waveman

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Your AB should ideally be:


I would add

d) A person who does not have RSD (rejection sensitive dysphoria). This is a pretty common condition. A lot of people are just very averse to any feedback and such people do not make good accoutability partners. Such people may to be looking for cheerleaders not accountability partners. 

Related ideas around immunity to change in this book https://www.amazon.com.au/Immunity-Change-Overcome-Potential-Organization/dp/1422117367
"Immunity to Change: How to Overcome It and Unlock the Potential in Yourself and Your Organization" by Robert Kegan

> Our youngest (15m) has recently started sleeping through the night

Initially I was going to point out that letting them cry themselves out sets the scene for neediness and insecurity down the track. But at 15 months it is a different story and what you are doing is fine. You must be at your wits' ends. Ours slept through at 6 weeks which was bad enough.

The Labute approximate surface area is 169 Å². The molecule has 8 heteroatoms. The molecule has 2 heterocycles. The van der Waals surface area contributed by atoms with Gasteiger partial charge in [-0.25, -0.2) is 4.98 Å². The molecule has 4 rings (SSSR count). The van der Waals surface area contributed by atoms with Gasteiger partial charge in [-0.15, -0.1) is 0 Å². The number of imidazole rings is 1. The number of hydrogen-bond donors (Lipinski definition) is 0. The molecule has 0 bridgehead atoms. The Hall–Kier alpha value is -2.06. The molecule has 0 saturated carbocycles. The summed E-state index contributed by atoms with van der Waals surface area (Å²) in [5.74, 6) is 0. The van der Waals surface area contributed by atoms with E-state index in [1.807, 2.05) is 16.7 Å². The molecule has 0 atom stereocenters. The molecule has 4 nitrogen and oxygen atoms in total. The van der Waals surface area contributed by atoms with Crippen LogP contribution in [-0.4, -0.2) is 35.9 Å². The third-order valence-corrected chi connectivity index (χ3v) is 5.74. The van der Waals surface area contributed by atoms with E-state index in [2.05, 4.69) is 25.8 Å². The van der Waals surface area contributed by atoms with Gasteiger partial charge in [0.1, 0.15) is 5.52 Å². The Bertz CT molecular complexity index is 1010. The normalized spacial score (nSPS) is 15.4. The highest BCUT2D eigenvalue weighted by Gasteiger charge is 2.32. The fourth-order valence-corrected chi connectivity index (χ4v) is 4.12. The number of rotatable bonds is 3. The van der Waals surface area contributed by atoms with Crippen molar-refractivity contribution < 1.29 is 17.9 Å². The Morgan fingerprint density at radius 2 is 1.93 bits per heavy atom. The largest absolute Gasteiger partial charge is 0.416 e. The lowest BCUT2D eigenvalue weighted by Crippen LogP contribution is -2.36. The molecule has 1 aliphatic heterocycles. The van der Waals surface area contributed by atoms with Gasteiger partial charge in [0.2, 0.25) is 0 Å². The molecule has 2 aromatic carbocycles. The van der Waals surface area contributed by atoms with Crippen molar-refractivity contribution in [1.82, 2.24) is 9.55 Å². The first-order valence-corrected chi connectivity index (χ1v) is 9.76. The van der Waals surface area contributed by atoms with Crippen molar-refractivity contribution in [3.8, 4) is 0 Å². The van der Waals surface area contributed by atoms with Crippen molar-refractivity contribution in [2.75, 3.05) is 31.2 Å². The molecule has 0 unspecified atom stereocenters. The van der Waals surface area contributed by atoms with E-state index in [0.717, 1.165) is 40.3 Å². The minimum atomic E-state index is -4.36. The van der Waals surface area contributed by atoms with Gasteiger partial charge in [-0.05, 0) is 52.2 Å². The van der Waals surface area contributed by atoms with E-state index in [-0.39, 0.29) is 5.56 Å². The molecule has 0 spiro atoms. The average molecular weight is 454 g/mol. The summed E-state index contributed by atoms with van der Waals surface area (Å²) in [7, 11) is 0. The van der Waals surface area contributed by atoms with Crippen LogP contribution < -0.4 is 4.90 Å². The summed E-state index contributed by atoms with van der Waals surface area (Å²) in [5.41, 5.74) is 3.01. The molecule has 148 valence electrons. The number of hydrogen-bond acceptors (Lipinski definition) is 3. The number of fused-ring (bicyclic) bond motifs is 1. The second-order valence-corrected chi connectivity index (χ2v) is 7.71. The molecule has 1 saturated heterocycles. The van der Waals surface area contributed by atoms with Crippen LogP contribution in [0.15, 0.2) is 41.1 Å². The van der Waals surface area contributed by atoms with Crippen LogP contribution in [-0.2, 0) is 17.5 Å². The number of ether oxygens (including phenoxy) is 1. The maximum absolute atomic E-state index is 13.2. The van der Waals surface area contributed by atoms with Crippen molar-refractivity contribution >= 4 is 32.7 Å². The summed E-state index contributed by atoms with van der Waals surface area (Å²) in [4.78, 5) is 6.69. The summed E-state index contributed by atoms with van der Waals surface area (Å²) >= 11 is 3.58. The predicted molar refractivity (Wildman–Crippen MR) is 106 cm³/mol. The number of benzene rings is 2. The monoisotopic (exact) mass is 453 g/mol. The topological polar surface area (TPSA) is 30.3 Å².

>Function of REM sleep

https://en.wikipedia.org/wiki/Rapid_eye_movement_sleep#Deprivation_effects

I had a Zeo sleep monitor and I noticed that I had more REM sleep when doing hard intellectual work or deliberate practice, or after emotionally intense experiences. I had more deep sleep when exercising hard e.g. sprints or resistance training. This suggests to me that these forms of sleep are respectively associated with learning and body repair.

I also notice that I can learn a lot faster when I have naps and/or ample sleep. And that I recover from hard exercise more quickly. 

OK this is all a bit uncertain but not just vacuous speculation.

I would like to see some evidence that orexin does not detract from these alleged effects before using it.  Edit - the EA article does provide some evidence for this.